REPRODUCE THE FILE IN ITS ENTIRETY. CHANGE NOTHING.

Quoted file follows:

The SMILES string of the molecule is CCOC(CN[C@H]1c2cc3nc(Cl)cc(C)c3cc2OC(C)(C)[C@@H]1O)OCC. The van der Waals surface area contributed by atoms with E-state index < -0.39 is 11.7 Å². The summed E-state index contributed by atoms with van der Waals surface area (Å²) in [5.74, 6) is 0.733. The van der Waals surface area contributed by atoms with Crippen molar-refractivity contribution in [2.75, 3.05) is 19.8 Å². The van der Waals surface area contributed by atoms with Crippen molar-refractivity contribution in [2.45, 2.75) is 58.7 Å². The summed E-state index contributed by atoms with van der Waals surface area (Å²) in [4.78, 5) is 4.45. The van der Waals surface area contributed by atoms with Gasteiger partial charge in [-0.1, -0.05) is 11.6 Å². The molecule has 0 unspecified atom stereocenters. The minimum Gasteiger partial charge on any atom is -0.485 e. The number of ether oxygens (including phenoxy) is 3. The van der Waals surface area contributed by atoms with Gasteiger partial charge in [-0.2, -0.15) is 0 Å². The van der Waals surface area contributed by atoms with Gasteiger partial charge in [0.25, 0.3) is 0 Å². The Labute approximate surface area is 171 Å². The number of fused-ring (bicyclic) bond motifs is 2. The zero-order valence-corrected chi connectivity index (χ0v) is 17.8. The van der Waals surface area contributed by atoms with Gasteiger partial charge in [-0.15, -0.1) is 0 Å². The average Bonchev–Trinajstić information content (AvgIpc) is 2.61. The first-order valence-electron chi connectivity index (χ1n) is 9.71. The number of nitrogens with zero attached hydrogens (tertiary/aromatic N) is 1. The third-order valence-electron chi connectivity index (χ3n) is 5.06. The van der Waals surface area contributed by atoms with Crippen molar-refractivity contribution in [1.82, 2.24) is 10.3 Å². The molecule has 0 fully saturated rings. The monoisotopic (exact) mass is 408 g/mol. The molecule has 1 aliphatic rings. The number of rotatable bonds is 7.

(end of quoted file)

The SMILES string of the molecule is CCOC(CN[C@H]1c2cc3nc(Cl)cc(C)c3cc2OC(C)(C)[C@@H]1O)OCC. The van der Waals surface area contributed by atoms with E-state index < -0.39 is 11.7 Å². The summed E-state index contributed by atoms with van der Waals surface area (Å²) in [5.74, 6) is 0.733. The van der Waals surface area contributed by atoms with Crippen molar-refractivity contribution in [2.75, 3.05) is 19.8 Å². The van der Waals surface area contributed by atoms with Crippen molar-refractivity contribution in [2.45, 2.75) is 58.7 Å². The summed E-state index contributed by atoms with van der Waals surface area (Å²) in [4.78, 5) is 4.45. The van der Waals surface area contributed by atoms with Gasteiger partial charge in [-0.1, -0.05) is 11.6 Å². The molecule has 0 unspecified atom stereocenters. The minimum Gasteiger partial charge on any atom is -0.485 e. The number of ether oxygens (including phenoxy) is 3. The van der Waals surface area contributed by atoms with Gasteiger partial charge in [-0.2, -0.15) is 0 Å². The van der Waals surface area contributed by atoms with Gasteiger partial charge in [0.25, 0.3) is 0 Å². The Labute approximate surface area is 171 Å². The number of fused-ring (bicyclic) bond motifs is 2. The zero-order valence-corrected chi connectivity index (χ0v) is 17.8. The van der Waals surface area contributed by atoms with Gasteiger partial charge in [-0.15, -0.1) is 0 Å². The average Bonchev–Trinajstić information content (AvgIpc) is 2.61. The first-order valence-electron chi connectivity index (χ1n) is 9.71. The number of nitrogens with zero attached hydrogens (tertiary/aromatic N) is 1. The third-order valence-electron chi connectivity index (χ3n) is 5.06. The van der Waals surface area contributed by atoms with Crippen molar-refractivity contribution in [1.82, 2.24) is 10.3 Å². The molecule has 0 fully saturated rings. The monoisotopic (exact) mass is 408 g/mol. The molecule has 1 aliphatic rings. The number of rotatable bonds is 7.